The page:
By Kaitlyn Boecker

U.S. Senator Jack Reed (D-RI) and U.S. Representative Donna F. Edwards (D-MD) have introduced identical legislation in their respective chambers to support the expansion of overdose prevention services. Overdose deaths claimed nearly 44,000 lives in 2013, continuing the steady increase in the number of such deaths every year. The CDC estimates that more than 100 fatal overdoses occur in the U.S. every day; three fourths of those cases involve opioids and nearly nine out of ten are accidental.

A public health emergency of this magnitude cannot be ended without a comprehensive national response. It is past time for health care providers, local, state and federal governments, as well as the public to come together to address this crisis.

Sen. Reed’s and Rep. Edwards’ bills would combat the overdose crisis by supporting community-based efforts to prevent fatal drug overdoses from heroin, opioid pain medications and other drugs. The bill would expand community-based overdose prevention programs that provide training and resources to those likely to witness an overdose, such as first responders and family members.

Community-based overdose prevention programs train people how to recognize the signs of an overdose, seek emergency medical help, and administer naloxone and other first aid. The bills would also provide federal funding for the purchase and distribution of naloxone by community health stakeholders to people at risk of experiencing or witnessing an overdose. The use of naloxone is supported by the Department of Justice, the Office of National Drug Control Policy, the American Medical Association, and the American Public Health Association. Currently, 34 states have already acted to increase naloxone prescription and use.

The importance of community-based programs and naloxone in combatting overdose death cannot be overstated. A new Centers for Disease Control and Prevention (CDC) report released last week credits overdose prevention programs with training more than 150,000 potential bystanders who successfully reversed more than 26,000 overdoses using naloxone and other rescue techniques.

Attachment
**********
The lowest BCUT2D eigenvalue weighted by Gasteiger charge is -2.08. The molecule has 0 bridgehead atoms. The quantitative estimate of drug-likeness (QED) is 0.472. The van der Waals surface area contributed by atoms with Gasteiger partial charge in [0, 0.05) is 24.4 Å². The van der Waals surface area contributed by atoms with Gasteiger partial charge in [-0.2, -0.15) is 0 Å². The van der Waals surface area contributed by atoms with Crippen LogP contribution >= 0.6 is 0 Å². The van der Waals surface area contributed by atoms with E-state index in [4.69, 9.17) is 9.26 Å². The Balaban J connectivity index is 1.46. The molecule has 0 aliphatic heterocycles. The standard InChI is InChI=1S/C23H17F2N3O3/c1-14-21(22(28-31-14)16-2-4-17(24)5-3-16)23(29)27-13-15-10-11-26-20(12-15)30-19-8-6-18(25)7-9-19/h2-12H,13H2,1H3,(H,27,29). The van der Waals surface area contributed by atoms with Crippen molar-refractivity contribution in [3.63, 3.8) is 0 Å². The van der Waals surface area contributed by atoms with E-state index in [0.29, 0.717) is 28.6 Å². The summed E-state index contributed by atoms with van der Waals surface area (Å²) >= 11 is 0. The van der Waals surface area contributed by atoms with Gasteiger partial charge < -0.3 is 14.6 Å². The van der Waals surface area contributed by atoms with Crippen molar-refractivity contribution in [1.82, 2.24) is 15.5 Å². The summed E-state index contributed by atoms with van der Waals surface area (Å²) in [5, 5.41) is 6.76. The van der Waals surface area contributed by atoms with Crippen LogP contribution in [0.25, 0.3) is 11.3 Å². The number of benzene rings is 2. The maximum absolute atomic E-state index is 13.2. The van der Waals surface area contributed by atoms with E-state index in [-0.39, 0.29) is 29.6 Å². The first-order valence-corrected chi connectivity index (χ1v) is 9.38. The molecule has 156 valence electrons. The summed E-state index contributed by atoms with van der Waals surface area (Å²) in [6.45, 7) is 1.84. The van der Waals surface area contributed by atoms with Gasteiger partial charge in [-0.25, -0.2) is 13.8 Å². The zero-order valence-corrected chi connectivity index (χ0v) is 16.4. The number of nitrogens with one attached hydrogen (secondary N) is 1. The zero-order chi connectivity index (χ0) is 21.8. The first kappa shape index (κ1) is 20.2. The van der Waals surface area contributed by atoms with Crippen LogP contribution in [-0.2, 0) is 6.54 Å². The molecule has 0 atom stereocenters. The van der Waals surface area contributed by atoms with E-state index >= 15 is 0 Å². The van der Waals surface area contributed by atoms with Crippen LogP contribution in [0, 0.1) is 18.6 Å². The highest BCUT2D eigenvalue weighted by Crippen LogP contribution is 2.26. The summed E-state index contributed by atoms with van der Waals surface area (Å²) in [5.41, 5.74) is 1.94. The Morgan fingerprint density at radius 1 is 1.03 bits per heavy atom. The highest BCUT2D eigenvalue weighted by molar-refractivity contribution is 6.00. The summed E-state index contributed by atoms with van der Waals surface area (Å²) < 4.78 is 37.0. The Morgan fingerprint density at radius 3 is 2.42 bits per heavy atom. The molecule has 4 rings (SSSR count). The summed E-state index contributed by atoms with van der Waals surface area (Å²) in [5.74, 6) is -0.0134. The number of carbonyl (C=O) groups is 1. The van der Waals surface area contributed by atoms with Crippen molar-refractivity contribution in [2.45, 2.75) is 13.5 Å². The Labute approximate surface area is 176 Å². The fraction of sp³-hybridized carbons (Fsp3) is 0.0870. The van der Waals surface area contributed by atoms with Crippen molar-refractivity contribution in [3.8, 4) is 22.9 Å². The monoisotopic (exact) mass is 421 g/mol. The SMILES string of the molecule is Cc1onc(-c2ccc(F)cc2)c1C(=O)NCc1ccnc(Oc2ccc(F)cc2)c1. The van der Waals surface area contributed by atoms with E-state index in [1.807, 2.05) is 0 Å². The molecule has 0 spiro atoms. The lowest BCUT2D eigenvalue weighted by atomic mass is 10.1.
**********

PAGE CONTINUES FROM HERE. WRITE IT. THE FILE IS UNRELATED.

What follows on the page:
Despite recognition among federal lawmakers and health authorities that such overdose prevention programs are highly effective at saving lives at low-cost to taxpayers, few federal dollars are currently dedicated to supporting these critical programs. This status quo must change. This is the second year Sen. Reed has introduced his bill, the Overdose Prevention Act, and the sixth that Rep. Edwards has proposed her bill, the Stop Overdose Stat Act.

Interest among lawmakers in Congress in addressing the opioid crisis is growing. Nearly 20 bills related to the opioid issue have been introduced in Congress so far in 2015. Many of these bills invest in research and treatment options to reduce opioid misuse and overdose. As overdose deaths continue to increase and affect every corner of our nation, we can hope Congress will finally be spurred to act by the hundreds of thousands of lives lost. We cannot rely on punitive measures that crack down on doctors and patients to reduce misuse and overdose.

The Overdose Prevention Act and Stop Overdose Stat Act will establish a comprehensive national response to the opioid overdose crisis, saving lives and sparing countless families from enduring the heart-wrenching loss of a loved one to an overdose. We must advocate for Congress to take action to curb overdose deaths by passing these, and other harm reduction measures.

Kaitlyn Boecker is policy associate for the Drug Policy Alliance.

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Author: Kaitlyn Boecker
Date Published: June 29, 2015
Published by Drug Policy Alliance

Via:: Ddrug Policy Alliance